Growing up, we were told too much chocolate could lead to bad teeth and weight gain. Despite mom’s warning, we’d sneak a few Hershey’s Kisses from our back pocket for the decadent taste of cocoa. Now, researchers at the University of South Australia and University of Maine suggest eating chocolate weekly could help prevent debilitating conditions like diabetes.
In the recent study, published in the journal Appetite, Georgina Crochton, lead author and a nutritionist and psychologist from the University of South Australia, wrote that eating chocolate at least once a week may lower the prevalence of diabetes, with eaters facing a lower risk for diabetes four to five years later. However, cause and effect relationships between eating chocolate and a lower risk for diabetes haven’t been established.
To investigate the relationship between regularly eating chocolate and diabetes, the researchers observed over 900 community-dwelling nondiabetic and 45 diabetic participants, mostly women, with an average age of 62 from the Maine-Syracuse Longitudinal Study (MSLS). Chocolate consumption was measured using a food questionnaire, but specific quantities of chocolate eaten were not measured. They also examined the relation between diabetes and chocolate consumption up to 30 years later.
The findings revealed people who ate chocolate less than once a week were at twice the risk of diabetes compared to those who ate chocolate more than once a week. However, eating chocolate more than once a week did not further decrease risk. Investigators concluded a link can’t be ruled out: modest amounts of chocolate likely protect against diabetes, but some diabetic individuals choose to eat modest amounts of chocolate.
“… consuming chocolate at least once a week very much appears to be a win-win with regard to health benefits and cognitive performance for those who do not have special health restrictions on chocolate,” said Merrill “Pete” Elias, a psychology researcher from the University of Maine, in a statement.
Previous research conducted by Brown University found daily consumption of dark chocolate improves cardiovascular health and prevents diabetes. The cocoa flavanols affect cardiovascular health, and provide protection against diabetes and heart disease in the future. Consuming 200 and 600 milligrams of flavanols per day yielded the best results in the study. Those who ate flavanol in the optimal range showed significant decline in blood sugar and insulin levels.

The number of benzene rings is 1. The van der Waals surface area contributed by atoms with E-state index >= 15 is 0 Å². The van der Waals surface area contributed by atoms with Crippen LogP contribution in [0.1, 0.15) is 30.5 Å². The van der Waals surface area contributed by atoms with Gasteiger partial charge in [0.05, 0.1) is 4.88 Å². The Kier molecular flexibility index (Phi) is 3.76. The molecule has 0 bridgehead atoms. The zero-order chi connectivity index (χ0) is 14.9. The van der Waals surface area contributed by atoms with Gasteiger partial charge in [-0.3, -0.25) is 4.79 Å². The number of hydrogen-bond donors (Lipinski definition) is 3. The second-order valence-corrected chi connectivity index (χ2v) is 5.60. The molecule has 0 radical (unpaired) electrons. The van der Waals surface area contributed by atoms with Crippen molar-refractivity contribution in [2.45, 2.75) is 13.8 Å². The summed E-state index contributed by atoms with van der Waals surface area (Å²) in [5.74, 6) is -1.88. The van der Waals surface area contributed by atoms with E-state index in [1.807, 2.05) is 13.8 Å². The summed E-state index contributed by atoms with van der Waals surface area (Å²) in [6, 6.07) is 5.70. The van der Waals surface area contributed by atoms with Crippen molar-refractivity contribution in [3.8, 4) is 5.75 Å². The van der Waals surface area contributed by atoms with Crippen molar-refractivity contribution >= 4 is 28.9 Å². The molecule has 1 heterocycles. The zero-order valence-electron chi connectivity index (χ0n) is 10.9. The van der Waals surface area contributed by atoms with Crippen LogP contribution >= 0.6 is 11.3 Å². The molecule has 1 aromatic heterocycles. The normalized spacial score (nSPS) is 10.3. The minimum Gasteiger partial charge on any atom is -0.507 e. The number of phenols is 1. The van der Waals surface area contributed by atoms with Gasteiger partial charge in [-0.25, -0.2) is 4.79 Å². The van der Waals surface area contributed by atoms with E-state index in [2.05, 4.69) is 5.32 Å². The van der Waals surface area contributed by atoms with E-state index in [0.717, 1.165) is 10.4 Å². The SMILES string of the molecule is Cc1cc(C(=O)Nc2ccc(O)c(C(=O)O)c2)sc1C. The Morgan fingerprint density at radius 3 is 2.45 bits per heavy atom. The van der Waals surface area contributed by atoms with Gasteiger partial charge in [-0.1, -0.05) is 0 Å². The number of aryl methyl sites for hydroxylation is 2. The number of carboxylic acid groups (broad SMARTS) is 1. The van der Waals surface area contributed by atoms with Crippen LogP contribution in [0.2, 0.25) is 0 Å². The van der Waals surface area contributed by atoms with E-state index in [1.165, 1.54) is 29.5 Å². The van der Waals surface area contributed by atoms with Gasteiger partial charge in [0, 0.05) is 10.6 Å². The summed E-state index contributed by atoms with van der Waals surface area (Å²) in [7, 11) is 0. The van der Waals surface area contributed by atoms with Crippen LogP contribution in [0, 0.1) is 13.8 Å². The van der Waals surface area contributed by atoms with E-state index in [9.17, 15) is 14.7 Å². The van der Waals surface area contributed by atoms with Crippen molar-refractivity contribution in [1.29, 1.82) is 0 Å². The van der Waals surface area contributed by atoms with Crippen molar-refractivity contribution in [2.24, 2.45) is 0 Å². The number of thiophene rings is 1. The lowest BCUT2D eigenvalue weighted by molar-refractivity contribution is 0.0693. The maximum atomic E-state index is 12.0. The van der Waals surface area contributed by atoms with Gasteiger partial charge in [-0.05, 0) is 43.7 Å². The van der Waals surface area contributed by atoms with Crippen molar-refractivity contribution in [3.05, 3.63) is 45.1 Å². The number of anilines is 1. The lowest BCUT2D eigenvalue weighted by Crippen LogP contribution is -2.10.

So, how much chocolate should you eat?
The MSLS study did not specify, but findings from previous studies suggest a moderate consumption of about one ounce, or 25 grams of chocolate once a week — about a third of a chocolate bar — may be linked with health benefits, such as reduced arterial stiffness and better cognitive performance.
It remains unclear if the benefits of chocolate are limited to dark chocolate, but it is widely theorized the cocoa flavanols, found in large amounts of dark chocolate, are responsible for its health and cognitive benefits.
The health benefits of eating chocolate have been recognized in numerous scientific studies. Chocolate has been known to lower heart disease, stroke risk, and bad cholesterol.
REDUCES HEART DISEASE AND STROKE RISK
Researchers at the University of Aberdeen found among middle-aged and elderly people, those who ate up to a small bar a day had an 11 percent reduced risk of cardiovascular disease, and a 23 percent reduced risk of stroke. Eating a maximum of 100 grams a day was linked to a reduction in stroke and cardiovascular disease over a follow-up of 12 years. Those who ate the most chocolate tended to be younger, have lower weight, waist to hip ratio, and blood pressure, and were less likely to have diabetes and more likely to carry out regular physical activity.
REDUCES “BAD” CHOLESTEROL
The cocoa in chocolate has been shown to reduce levels of “bad” cholesterol (LDL) and raise levels of “good” cholesterol, potentially lowering the risk of cardiovascular disease. Cocoa powder significantly decreased oxidized LDL and total LDL cholesterol in men with elevated levels, while also increasing HDL. Oxidized LDL means the “bad” cholesterol has reacted with free radicals.
It seems chocolate can be a heart-friendly food that can easily go overlooked.
Source: Crichton GE, Elias MF, Dearborn P et al. Habitual chocolate intake and type 2 diabetes mellitus in the Maine-Syracuse Longitudinal Study: (1975–2010): Prospective observations. Appetite. 2017.